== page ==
of vaccines, diagnostics, therapeutics, and personal protective equipment (PPE) for emerging infectious diseases (see Box 1-1). The workshop was co-hosted by the IOM and The University of Hong Kong, in Hong Kong, on August 19-21, 2015. Invited experts and participants from academia, industry, U.S. and other government organizations, and civil society were welcomed by Victor Dzau and Gabriel Leung, Dean of the Li Ka Shing Faculty of Medicine at The University of Hong Kong. The workshop, co-chaired by Tachi Yamada, Managing Partner at Mountain Field, LLC, and
Statement of Task
An ad hoc committee will plan and conduct a 3-day public workshop that will provide a forum for relevant stakeholders to describe and provide input on the core needs and strategies to facilitate development of medical products to prevent, diagnose, treat, and protect from emerging threats such as global infectious diseases. The committee will define the specific workshop topics to be addressed, develop the agenda, select and invite speakers, and moderate workshop discussions.
The overarching objectives for the workshop include
- Gathering diverse perspectives of informed stakeholders to foster constructive discussion and facilitate the formation of collaborative solutions;
- Characterizing needs and gaps in current approaches to addressing global infectious disease outbreaks and other public health threats, and describing barriers to addressing those needs;
- Highlighting opportunities and potential approaches to improve the global system for addressing emerging threats;
- Documenting key successes and lessons learned from past global infectious disease outbreaks and other public health emergencies and how they may inform preparation and response to future outbreaks and emergencies; and
- Considering indicators and metrics that may be used to guide and assess the resilience of the global health infrastructure to future outbreaks and emergencies.
Speakers and workshop participants will be invited to describe and examine systems and approaches to discover and develop medical products to address emerging threats. The focus of the workshop will be on global systems and policy needs to foster communication, partnerships, and other strategies to advance medical product development. Workshop discussions will describe and examine the current state of approaches and infrastructure for research and development; barriers to the effective and efficient development of medical products; and potential strategies to address impediments to the research or development processes. The scope of medical products under consideration at the workshop will include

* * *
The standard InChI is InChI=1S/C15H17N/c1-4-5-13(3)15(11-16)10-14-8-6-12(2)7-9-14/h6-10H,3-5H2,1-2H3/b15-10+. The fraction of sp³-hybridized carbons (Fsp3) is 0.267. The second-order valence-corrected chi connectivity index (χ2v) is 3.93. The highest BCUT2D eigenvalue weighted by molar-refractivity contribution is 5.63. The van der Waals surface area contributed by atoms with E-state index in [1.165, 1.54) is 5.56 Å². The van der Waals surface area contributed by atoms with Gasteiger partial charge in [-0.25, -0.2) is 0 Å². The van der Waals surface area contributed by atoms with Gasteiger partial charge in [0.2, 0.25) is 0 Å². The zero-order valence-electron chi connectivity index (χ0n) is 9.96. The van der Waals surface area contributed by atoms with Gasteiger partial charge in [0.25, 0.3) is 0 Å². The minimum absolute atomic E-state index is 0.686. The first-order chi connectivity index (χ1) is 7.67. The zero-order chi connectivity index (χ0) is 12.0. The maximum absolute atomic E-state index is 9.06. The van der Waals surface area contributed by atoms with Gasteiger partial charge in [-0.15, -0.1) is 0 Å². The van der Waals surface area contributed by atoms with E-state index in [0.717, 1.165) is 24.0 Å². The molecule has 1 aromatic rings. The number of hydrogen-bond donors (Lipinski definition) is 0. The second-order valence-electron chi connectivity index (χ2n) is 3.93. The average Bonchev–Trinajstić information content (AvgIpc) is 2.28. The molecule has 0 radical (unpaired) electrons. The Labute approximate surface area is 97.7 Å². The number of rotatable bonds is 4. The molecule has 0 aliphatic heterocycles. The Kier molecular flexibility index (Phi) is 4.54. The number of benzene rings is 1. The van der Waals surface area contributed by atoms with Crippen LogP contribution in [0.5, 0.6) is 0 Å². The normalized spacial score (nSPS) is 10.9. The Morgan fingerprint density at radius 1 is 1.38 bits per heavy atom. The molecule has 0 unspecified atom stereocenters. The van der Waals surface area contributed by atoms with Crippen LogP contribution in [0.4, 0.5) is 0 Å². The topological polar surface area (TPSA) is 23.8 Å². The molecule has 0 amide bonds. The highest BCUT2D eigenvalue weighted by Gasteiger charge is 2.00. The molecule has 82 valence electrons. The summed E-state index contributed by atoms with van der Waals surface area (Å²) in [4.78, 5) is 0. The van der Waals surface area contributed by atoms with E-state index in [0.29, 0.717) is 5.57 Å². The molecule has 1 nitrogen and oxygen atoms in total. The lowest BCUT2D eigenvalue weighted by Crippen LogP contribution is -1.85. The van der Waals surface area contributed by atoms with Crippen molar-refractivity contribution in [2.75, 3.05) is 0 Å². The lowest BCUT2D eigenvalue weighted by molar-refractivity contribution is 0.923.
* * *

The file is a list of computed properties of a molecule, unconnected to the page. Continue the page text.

therapeutics, vaccines, diagnostics and other medical devices, and personal protective equipment. Key areas for consideration may include
- Product development: Describe current product development platforms; explore science and research needs, including needs for development of appropriate and effective regulatory science and evaluation tools.
- Clinical development: Discuss clinical trials approaches, including clinical trial methods and ethics considerations around enrollment and access to developing products in an emergency.
- Optimization for development: Explore incentives and infrastructure for product development, and conditions and needs for effective public–private partnerships and global/intergovernmental partnerships.
- Regulatory review standards and systems: Address regulatory considerations, including approaches to global regulatory harmonization and regulatory systems capacity.
- Manufacturing: Describe issues pertaining to supply chain management and product quality and integrity, and deployment of medical products.
- Legal issues: Highlight key legal considerations, including developer/manufacturer liability, distribution/sharing of biological samples, other patent/data exclusivity considerations, and sharing of preclinical and clinical trial data.
- Indicators: Explore indicators to facilitate and measure success and advances in the face of new and emerging threats.